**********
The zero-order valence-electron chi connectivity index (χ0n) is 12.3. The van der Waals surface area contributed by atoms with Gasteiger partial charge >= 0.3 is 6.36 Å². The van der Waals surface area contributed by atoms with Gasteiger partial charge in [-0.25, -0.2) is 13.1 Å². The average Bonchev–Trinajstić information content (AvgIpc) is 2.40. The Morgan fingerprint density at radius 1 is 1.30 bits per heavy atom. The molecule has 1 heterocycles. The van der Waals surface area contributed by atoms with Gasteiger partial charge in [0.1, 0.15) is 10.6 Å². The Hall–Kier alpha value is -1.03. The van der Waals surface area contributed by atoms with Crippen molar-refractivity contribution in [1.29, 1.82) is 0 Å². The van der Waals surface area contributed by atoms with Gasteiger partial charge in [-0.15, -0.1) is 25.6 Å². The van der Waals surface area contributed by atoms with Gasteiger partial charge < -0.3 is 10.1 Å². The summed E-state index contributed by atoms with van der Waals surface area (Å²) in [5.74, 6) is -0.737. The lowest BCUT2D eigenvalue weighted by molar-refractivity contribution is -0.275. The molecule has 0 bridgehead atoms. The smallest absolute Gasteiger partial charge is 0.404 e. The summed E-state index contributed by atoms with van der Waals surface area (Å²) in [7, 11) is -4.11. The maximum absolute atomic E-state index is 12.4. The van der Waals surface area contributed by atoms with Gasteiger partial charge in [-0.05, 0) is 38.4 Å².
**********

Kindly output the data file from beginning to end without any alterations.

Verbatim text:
The zero-order valence-electron chi connectivity index (χ0n) is 12.3. The van der Waals surface area contributed by atoms with Gasteiger partial charge >= 0.3 is 6.36 Å². The van der Waals surface area contributed by atoms with Gasteiger partial charge in [-0.25, -0.2) is 13.1 Å². The average Bonchev–Trinajstić information content (AvgIpc) is 2.40. The Morgan fingerprint density at radius 1 is 1.30 bits per heavy atom. The molecule has 1 heterocycles. The van der Waals surface area contributed by atoms with Gasteiger partial charge in [0.1, 0.15) is 10.6 Å². The Hall–Kier alpha value is -1.03. The van der Waals surface area contributed by atoms with Crippen molar-refractivity contribution in [1.29, 1.82) is 0 Å². The van der Waals surface area contributed by atoms with Gasteiger partial charge in [-0.15, -0.1) is 25.6 Å². The van der Waals surface area contributed by atoms with Gasteiger partial charge < -0.3 is 10.1 Å². The summed E-state index contributed by atoms with van der Waals surface area (Å²) in [5.74, 6) is -0.737. The lowest BCUT2D eigenvalue weighted by molar-refractivity contribution is -0.275. The molecule has 0 bridgehead atoms. The smallest absolute Gasteiger partial charge is 0.404 e. The summed E-state index contributed by atoms with van der Waals surface area (Å²) in [7, 11) is -4.11. The maximum absolute atomic E-state index is 12.4. The van der Waals surface area contributed by atoms with Gasteiger partial charge in [-0.05, 0) is 38.4 Å².